[00:21:05] It's hard because complexity is its own currency in this game, and so the more complex you are willing to think about these things, the more the savings are, the more you just want the simple tried and true. Although you can find some some sweet spots there, you should expect that those sweet spots will probably close in the near term, as they constantly adjust their pricing to make sure that they in the same way that currencies devalue the sweet spots open and close, to constantly try and grab your attention so that once again you're looped into their ecosystem and their product collection. So nothing really comes to mind unless you want to take that next step and truly play the game and get a lot of value. I mean, just to give some numbers, if that's at all helpful, I occasionally I will add up what I think was the relative value of the various flights and [00:22:00] hotel stays that I've gotten, and at last count it was about fifty two thousand, I think over the eight years or so that I've been playing this game. A large amount of that comes from first class, and then obviously then Phnom Penh, putting my brother up for weeks at a time. But certainly that's a significant amount of savings that are possible. It's a little bit vague because there's times when I wouldn't have flown first class. So it's not a pure savings if 50 plus thousand, but my life's a little bit better for it.

[00:22:30] I think you can unlock a lot of really interesting opportunities, flights that you wouldn't expect that you'd be able to do, places you wouldn't expect that you could be able to go see, hotels you wouldn't expect you'd be able to stay at, suddenly become in reach with these points. Chase is a great example of this. You save up some Ultimate rewards points, 20 or 30 thousand of them, you transfer them over to Hyatt, and you can stay at any Hyatt in the world, period. And Hyatt has phenomenal availability. So you want to go stay [00:23:00] in the Maldives or something like that, that becomes available for basically for free just from a few credit card points. So I think the biggest thing that you can do is arm yourself with information. The airlines don't want to make this easy. The credit card companies don't want to make this easy. So finding those good spots requires reading. So lots of really great blogs out there, and I'm sure we can add the link.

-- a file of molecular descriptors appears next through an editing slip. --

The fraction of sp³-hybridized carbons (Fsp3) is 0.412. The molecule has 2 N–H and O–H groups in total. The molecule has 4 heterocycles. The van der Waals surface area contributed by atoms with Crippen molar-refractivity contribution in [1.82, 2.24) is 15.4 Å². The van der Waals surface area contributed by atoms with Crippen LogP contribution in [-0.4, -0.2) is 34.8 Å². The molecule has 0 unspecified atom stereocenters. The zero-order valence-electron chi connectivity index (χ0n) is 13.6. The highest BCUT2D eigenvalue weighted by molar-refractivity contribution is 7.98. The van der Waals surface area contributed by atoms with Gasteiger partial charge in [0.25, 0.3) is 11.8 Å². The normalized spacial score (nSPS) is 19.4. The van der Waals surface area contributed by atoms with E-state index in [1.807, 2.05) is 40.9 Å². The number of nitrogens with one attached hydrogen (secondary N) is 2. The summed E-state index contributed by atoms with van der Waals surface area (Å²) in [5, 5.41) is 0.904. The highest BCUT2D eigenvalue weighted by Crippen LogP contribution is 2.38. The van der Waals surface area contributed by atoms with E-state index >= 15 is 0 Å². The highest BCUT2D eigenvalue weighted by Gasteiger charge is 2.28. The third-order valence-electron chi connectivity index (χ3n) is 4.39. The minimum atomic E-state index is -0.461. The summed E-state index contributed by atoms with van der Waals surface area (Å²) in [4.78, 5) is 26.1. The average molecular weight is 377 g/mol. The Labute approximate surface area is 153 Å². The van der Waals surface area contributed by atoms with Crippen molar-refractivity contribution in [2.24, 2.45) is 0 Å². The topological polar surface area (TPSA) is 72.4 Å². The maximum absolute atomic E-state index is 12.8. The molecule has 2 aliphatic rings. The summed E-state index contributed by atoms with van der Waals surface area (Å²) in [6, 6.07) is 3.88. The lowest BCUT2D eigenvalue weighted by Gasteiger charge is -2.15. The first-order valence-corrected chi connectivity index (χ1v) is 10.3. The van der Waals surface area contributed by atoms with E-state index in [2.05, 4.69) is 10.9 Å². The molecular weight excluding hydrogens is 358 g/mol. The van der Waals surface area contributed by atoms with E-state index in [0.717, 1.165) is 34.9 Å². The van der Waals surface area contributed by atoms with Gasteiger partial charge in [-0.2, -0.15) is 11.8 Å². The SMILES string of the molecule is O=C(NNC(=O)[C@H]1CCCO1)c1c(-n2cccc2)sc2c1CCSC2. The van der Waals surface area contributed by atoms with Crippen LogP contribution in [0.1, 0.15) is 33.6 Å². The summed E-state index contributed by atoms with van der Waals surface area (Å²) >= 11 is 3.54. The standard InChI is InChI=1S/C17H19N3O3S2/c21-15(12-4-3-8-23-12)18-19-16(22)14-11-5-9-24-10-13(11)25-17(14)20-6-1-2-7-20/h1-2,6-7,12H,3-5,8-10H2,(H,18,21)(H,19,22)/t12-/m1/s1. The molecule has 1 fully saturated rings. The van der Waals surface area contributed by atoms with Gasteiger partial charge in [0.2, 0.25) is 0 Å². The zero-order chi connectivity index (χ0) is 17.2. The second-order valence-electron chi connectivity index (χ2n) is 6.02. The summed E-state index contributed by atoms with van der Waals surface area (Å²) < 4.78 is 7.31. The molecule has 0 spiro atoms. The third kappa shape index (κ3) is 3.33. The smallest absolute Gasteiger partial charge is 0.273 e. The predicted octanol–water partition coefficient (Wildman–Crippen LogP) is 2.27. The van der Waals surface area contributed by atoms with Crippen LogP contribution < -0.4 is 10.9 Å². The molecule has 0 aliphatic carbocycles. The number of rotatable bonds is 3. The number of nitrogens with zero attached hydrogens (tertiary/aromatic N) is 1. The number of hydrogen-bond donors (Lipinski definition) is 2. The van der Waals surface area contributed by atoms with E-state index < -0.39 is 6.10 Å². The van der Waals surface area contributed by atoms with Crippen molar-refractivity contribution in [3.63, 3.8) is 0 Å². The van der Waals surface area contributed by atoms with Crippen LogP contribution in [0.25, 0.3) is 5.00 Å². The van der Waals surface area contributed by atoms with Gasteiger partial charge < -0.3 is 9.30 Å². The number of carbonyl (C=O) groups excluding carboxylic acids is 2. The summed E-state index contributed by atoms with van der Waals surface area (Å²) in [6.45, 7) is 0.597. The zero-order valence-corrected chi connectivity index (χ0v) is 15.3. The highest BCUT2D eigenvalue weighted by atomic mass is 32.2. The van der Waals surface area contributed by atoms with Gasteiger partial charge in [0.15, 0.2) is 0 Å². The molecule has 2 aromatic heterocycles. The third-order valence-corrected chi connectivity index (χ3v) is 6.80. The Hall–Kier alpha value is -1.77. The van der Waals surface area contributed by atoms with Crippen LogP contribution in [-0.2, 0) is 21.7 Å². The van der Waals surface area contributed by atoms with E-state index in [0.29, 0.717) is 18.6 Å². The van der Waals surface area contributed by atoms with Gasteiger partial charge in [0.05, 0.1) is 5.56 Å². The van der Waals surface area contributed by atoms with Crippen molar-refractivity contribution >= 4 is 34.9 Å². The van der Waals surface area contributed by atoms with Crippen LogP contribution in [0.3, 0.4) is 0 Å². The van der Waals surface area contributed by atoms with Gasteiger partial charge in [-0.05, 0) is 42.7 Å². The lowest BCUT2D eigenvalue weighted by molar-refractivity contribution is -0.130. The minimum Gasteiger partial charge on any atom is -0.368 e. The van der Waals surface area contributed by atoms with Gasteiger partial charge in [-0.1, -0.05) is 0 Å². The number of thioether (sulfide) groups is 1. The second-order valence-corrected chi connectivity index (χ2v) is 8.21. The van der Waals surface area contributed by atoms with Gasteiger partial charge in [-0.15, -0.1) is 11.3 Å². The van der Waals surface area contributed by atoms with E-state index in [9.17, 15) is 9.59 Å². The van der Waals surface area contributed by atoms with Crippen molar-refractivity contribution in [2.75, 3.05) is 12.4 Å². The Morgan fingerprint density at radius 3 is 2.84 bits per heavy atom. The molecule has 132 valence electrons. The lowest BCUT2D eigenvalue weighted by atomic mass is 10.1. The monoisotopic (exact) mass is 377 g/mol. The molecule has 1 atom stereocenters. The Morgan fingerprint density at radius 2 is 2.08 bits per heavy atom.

[00:23:24] They also don't wanna make it too hard either, right? So Kyle and I are both, we both think that we're exploiting the system, but we are most certainly part of that system. And part of what's happening here is credit cards are incredibly profitable for credit card companies, but it's also incredibly difficult to get people to change their behavior. And when I speak on frequent flyer miles, I'll often ask people how long they've had the current credit card in their wallet, and it's often upwards of 10 years, and no amount of mailing or advertising can move them. But then they'll come in here, me or others like me talk, and [00:24:00] for the first time in a decade, they will switch their behavior and get on new credit cards, and they're going to stay on those for 10 years. And that's worth sometimes tens of thousands of dollars to those credit card companies. And the only way that people will come in hear me talk about this is because I've saved tens of thousands of dollars in travel. And so on the one hand, we're both, Kyle and I are both exploiting the system, on the other hand, we're part of the system. We represent the sort of top 1 or 2 percent that plays the game as hard as we do, and the adventures we have in the same way we have a real. But you have to choose to absorb that complexity in order to play at that level.

[00:24:37] Yeah, It sounds like, you know, if you're willing to put the effort in that you can have some great adventures.

[00:24:42] Well, that's certainly true.

[00:24:42] Yeah. And we were we were actually talking about that a little bit before we got started here. Kyle, you're up to forty two countries you've been in right now. Although there was some debate as to what really qualifies for being in a country there.

[00:24:56] I'm not going to say Kyle's a cheater. I'm not going to say that.

[00:25:00] I [00:25:00] think I think it's old school versus new school.